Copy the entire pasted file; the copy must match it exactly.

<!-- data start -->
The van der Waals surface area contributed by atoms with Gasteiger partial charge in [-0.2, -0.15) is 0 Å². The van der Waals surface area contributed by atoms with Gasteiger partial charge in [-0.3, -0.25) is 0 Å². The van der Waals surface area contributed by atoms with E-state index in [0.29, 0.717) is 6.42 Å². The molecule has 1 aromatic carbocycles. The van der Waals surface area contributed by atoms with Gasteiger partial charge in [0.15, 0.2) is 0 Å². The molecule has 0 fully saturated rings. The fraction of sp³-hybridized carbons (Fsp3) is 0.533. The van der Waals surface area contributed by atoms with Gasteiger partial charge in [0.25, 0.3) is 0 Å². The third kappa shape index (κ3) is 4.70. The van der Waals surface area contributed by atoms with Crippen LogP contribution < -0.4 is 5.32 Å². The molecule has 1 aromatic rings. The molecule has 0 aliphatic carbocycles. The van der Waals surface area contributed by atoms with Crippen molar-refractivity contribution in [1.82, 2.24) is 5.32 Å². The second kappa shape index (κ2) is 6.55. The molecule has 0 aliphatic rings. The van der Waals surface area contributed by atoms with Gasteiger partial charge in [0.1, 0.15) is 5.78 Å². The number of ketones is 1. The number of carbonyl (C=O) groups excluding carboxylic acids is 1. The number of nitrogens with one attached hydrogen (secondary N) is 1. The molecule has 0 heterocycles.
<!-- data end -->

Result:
The van der Waals surface area contributed by atoms with Gasteiger partial charge in [-0.2, -0.15) is 0 Å². The van der Waals surface area contributed by atoms with Gasteiger partial charge in [-0.3, -0.25) is 0 Å². The van der Waals surface area contributed by atoms with E-state index in [0.29, 0.717) is 6.42 Å². The molecule has 1 aromatic carbocycles. The van der Waals surface area contributed by atoms with Gasteiger partial charge in [0.15, 0.2) is 0 Å². The molecule has 0 fully saturated rings. The fraction of sp³-hybridized carbons (Fsp3) is 0.533. The van der Waals surface area contributed by atoms with Gasteiger partial charge in [0.25, 0.3) is 0 Å². The third kappa shape index (κ3) is 4.70. The van der Waals surface area contributed by atoms with Crippen LogP contribution < -0.4 is 5.32 Å². The molecule has 1 aromatic rings. The molecule has 0 aliphatic carbocycles. The van der Waals surface area contributed by atoms with Crippen molar-refractivity contribution in [1.82, 2.24) is 5.32 Å². The second kappa shape index (κ2) is 6.55. The molecule has 0 aliphatic rings. The van der Waals surface area contributed by atoms with Gasteiger partial charge in [0.1, 0.15) is 5.78 Å². The number of ketones is 1. The number of carbonyl (C=O) groups excluding carboxylic acids is 1. The number of nitrogens with one attached hydrogen (secondary N) is 1. The molecule has 0 heterocycles.